The ever-bright Bryson presents 1927 as a pivotal year in American history, showing that many great events did occur during the warmer months of that year, which Bryson stretches from May into October. That stretch of the idea of summer may seem beyond dictionary definition, but it is fair as none of the major summer stories really resulted from the action of just one day or even week. Most took months to settle. Cheerfully Bryson introduces, develops, and eventually concludes many of the most-reported stories of that summer:
- Charles Lindbergh's solo flight across the Atlantic and his struggle with fame
- the murder trial of husband-slayer Ruth Snyder
- the lengthy Western States vacation of President Calvin Coolidge
- Babe Ruth and Lou Gehrig's season-long home run contest
- the no-government-funds-will-be-used relief campaign for Mississippi River flood victims directed by Secretary of Commerce Herbert Hoover
- the somewhat-disputed outcome of the second Dempsey-Tunney "exhibition" (prize fight) in Chicago
- Henry Ford's abruptly stopping of production of the Model T to retool his factories for a new unnamed automobile which led to a shortage of stock in showrooms across the country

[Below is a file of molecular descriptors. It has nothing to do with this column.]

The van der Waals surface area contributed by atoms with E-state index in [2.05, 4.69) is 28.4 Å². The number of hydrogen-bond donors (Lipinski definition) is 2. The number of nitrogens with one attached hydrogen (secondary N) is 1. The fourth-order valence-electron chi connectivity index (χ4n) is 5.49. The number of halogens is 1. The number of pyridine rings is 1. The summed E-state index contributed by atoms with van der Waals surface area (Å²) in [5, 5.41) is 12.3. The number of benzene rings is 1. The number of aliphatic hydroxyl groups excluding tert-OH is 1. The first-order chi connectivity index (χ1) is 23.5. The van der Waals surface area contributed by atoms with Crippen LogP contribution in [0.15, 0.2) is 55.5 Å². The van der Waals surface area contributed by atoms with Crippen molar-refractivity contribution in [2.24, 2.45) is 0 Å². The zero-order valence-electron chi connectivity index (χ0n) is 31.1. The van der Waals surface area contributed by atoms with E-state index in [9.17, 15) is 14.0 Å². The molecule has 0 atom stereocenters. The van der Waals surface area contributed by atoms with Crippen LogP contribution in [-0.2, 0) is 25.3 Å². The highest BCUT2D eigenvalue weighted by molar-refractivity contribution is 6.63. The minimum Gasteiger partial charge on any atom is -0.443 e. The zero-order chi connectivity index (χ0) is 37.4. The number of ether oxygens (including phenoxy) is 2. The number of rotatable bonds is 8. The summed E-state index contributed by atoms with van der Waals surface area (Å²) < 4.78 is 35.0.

- Al Jolson's starring in the first talkie, The Jazz Singer
- Al Capone's public appearances and his statements about the popularity of vices in Chicago
That is not all. There are too many story lines to mention all here, but this list gives you an idea of how many big splashy headlines there were that year. (There was also one important unreported story -
four international bankers, representing the U.S., Great Britain, France, and Germany, secretly establishing policies that would lead to the 1929 crash of stock markets.) Bryson works his way through the summer, dealing out entertaining installments of all of these stories.
I especially liked a change-of-pace chapter Bryson devotes to the books of 1927. Fitzgerald, Hemingway, Faulkner, and other authors that we still read were writing, but bestseller lists were dominated by authors who we no longer recognize, except for Zane Grey and William Rice Burroughs. Grey and Burroughs get detailed Bryson-style biographical profiles. Bryson also concludes the book with obituaries of major and minor figures from the year. The last to die was Anne Morrow Lindbergh in 2001.
I lived in Bryson's 1927 for about a week, and 2013 seems very futuristic now. Not everything has changed, however. Bankers are still causing lots of trouble.
Bryson, Bill. One Summer: America, 1927. Doubleday, 2013. 509p. ISBN 9780767919401.
Audiobook. Books on Tape, 2013. 14 compact discs. ISBN 9780804127356.
* Bryson gleefully reveals the repetitively bad writing in 1927 issues of Time magazine at several points in his book.